Here, let's complicate this even more. The orbit of the earth around the sun is not a regular circle with the sun at the center.
That is an exaggerated diagram of the earth's orbit around the sun. At perihelion (it means "near the sun"), we are about 91 million miles from the sun. At aphelion (it means "far from the sun") we are about 95 million miles from the sun. The earth is at perihelion in January, during winter in the northern hemisphere, and we are moving around the sun faster than at any other time of the year. The earth is at aphelion is in July. This means that the seasons in the northern hemisphere are moderated. In northern winter we are tilted away from the sun, but we are closer to the sun, we are moving fast, so northern winter is shorter than southern winter. In northern summer we are tilted toward the sun, but we are farther from the sun than at any other time of the year, and we are moving more slowly. Therefore, northern summers are longer than southern summers. I believe i am correct in stating that this condition applies to all of the sun's satellites.
Planetary satellites move in relation to the planets they orbit. When the moon is closest to the earth, that is known as perigee. When the moon is farthest from the earth, that is known as apogee. However, don't assume any symmetry in these relative relationships. For example, Mars has two satellites: Phobos ("fear") and Deimos ("terror"). Those "moons" rise in the west and set in the east relative to Mars, and they are not tidally locked to Mars--they move on their own. So, for example, Phobos takes less than five hours to cross the Martian sky. Their motion from west to east is considered to be evidence that they are either "asteroids" which were trapped by Martian gravity when passing Mars' orbit path, or that they are the ejecta from Mars when it was struck by a very large "meteor" or a planetesimal between three and two billions years ago--or that they are ejecta of the object which struck Mars.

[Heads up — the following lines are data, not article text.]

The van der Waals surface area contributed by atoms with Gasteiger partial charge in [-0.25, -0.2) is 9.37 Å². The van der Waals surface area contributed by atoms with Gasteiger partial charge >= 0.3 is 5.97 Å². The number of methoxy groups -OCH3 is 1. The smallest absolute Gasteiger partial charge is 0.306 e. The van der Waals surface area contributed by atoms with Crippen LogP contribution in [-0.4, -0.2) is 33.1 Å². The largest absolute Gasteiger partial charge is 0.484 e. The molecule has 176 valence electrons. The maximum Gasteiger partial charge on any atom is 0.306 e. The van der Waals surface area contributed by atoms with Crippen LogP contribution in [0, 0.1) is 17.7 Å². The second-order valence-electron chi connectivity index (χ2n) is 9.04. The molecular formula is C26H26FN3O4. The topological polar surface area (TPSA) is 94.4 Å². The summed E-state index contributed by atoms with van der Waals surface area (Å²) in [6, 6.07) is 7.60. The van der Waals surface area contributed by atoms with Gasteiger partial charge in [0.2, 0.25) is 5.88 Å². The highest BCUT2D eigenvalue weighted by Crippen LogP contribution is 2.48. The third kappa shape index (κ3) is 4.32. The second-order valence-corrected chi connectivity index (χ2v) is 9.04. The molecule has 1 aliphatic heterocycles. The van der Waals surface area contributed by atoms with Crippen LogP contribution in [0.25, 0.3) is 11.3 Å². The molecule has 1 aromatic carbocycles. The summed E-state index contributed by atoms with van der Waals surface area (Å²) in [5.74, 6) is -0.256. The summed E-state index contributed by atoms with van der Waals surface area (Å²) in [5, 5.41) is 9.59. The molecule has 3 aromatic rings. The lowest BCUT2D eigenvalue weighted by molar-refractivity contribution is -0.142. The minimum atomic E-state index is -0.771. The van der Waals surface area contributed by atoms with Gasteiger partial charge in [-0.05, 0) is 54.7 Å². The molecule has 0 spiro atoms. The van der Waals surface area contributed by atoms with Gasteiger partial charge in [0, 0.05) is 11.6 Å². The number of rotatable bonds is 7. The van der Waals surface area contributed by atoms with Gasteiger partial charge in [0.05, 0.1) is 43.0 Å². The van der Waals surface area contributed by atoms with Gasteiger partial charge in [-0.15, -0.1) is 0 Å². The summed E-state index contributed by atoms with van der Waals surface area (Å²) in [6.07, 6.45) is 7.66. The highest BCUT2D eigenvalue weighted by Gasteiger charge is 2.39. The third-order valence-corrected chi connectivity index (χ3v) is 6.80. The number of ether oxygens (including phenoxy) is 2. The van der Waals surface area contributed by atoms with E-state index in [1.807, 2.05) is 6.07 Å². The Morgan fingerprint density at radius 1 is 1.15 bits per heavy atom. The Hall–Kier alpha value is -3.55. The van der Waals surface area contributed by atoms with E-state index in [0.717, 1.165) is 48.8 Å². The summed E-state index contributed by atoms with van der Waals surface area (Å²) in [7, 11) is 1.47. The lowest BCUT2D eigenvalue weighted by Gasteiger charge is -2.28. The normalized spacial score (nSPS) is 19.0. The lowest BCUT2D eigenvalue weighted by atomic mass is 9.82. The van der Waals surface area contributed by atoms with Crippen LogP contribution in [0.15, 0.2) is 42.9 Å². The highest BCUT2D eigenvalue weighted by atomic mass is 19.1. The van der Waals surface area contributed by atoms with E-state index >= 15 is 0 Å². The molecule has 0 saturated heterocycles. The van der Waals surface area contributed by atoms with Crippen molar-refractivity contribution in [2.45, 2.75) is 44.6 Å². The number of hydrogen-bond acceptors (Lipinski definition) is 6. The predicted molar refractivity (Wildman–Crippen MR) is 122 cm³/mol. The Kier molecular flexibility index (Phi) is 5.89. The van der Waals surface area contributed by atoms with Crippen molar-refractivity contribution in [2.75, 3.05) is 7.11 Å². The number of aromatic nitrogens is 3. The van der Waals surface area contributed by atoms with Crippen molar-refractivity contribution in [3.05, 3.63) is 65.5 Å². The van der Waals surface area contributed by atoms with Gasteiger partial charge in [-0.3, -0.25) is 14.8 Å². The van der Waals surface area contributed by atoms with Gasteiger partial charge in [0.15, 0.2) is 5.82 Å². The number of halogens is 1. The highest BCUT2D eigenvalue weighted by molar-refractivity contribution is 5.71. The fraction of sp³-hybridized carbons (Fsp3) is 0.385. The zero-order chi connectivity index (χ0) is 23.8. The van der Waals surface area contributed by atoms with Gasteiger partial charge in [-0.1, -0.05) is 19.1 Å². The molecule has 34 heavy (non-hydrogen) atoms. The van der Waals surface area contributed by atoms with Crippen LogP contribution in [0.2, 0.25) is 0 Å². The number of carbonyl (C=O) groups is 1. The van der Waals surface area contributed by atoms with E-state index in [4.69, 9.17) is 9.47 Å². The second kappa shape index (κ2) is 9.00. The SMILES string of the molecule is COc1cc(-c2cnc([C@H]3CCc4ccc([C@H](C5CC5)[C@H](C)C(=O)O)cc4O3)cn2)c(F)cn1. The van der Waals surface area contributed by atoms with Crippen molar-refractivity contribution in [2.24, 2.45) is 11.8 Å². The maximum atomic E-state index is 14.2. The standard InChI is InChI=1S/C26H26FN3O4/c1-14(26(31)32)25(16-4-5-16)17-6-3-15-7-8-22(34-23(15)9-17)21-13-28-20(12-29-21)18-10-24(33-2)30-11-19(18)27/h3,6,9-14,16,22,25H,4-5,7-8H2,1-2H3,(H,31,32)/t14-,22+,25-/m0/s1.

Uranus is even more strange in its relationship to the sun. It's axial tile is more than 97 degrees (or one could say, just less than eight degrees). That means that rather than moving like a spinning top with regard to the sun, it moves like a billiard ball rolling around a round table. Uranus' orbital period is 84 years. That means that each pole of Uranus gets 42 years of light, and then 42 years of darkness. It is thought that Uranus was, three billions years ago or more, struck by a planetesimal about the size of the Earth.
The solar system is a very strange and wonderful place.